Interesting International Labour Day facts
Labour Day in certain countries and May Day in others, is a celebration of the hard-working labour classes. While International Labour Day or May Day is celebrated on 1 May worldwide, Labour Day in the United States is celebrated in September. On May Day, big cities all over the globe often have labour parades, and rallies. Women's rights, working conditions for immigrants, and the worsening of workers' conditions are all highlighted. In recognition of the invaluable contributions labours make to our global community, here are 5 interesting facts to discover about labour movements over the years.
The May Day
May Day, fittingly observed on 1 May, is the worldwide equivalent of Labour Day. The holiday has its origins in the United States, although it is now predominantly observed in other nations.
In honour of the Haymarket Affair, a brutal clash between police and labour demonstrators that occurred on 4 May 1886, in Chicago, Illinois, May Day was officially designated as a labour holiday by the International Socialist Congress in 1889.
The United States' perception
Several sources attribute the first Labour Day procession to a group of American union officials on actually 5 September 1882, rather than in May. More than 20,000 frustrated New York City employees, including those in the garment and railroad sectors, and even some children, had had enough of working beyond 12 hours per day under circumstances that made them ill.
After walking less than five miles from New York City's City Hall to 42nd Street, many employees who took an unpaid vacation to attend the event reunited with their families for festivities such as picnics and fireworks. Thus, different from the rest of the world, the United States celebrates Labour Day on the first Monday of September.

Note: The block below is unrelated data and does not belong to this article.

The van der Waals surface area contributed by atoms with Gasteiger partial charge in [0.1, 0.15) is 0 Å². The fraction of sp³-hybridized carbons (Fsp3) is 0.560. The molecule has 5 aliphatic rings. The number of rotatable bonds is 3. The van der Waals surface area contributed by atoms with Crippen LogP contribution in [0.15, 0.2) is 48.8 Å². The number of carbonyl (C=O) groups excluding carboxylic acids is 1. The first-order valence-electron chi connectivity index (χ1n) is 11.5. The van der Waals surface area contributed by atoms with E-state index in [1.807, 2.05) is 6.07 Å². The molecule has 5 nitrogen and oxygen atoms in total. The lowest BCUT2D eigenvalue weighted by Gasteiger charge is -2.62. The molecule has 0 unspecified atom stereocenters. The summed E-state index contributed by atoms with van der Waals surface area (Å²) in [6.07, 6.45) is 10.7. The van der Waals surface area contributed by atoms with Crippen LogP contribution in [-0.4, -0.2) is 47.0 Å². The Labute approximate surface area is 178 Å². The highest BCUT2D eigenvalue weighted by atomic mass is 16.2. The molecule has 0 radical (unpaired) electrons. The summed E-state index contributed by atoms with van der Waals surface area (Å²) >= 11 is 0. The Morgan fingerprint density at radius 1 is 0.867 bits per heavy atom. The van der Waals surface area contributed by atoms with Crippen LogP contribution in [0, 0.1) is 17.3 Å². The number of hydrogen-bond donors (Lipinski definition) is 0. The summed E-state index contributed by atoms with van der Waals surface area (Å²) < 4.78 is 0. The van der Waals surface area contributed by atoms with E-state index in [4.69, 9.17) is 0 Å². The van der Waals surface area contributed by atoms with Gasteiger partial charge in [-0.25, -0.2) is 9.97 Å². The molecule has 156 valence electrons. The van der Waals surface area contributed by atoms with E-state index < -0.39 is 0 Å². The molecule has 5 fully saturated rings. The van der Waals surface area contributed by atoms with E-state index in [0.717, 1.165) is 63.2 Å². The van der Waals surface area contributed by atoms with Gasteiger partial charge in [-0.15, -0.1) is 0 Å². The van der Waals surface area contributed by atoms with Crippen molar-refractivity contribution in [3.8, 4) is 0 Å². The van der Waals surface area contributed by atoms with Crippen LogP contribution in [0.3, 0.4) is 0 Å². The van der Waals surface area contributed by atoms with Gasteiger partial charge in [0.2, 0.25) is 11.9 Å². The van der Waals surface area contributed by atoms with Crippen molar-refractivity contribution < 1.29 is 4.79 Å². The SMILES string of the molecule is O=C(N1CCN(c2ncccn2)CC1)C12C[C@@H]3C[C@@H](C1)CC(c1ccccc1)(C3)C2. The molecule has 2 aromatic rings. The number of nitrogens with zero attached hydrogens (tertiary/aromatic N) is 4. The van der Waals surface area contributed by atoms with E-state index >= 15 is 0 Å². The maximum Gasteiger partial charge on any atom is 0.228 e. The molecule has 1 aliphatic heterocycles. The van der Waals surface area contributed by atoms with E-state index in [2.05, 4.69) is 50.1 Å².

The tale of the colour white
There existed a tradition of the colour white and Labour Day. Back in the day, donning white clothing indicated one's status as someone well-off enough to take lavish vacations at the end of the summer season, and this practice became a means through which the affluent could distinguish themselves from the lower working classes.
After Labour Day, however, continuing to wear white was a brazen display of privilege. By the 1950s, it had become a rigid rule among the rich, who saw the colour white as a representation of sophistication, that they should not wear white after Labour Day, 4 September. However, this tradition seemed to have lost its appeal over time.
Festivals and politics
Although 1 May has long been connected with the labour movement in Europe, its original meaning is tied to rural festivities. In the former Soviet Union, officials approved the new holiday because they thought it would make labours in Europe and the United States work together against capitalism.
High-profile parades, notably one in Moscow's Red Square, presided over by the senior government and Communist Party leaders, celebrated the workers and showcased Soviet military strength on this day, which became an important festival in the Eastern-bloc nations.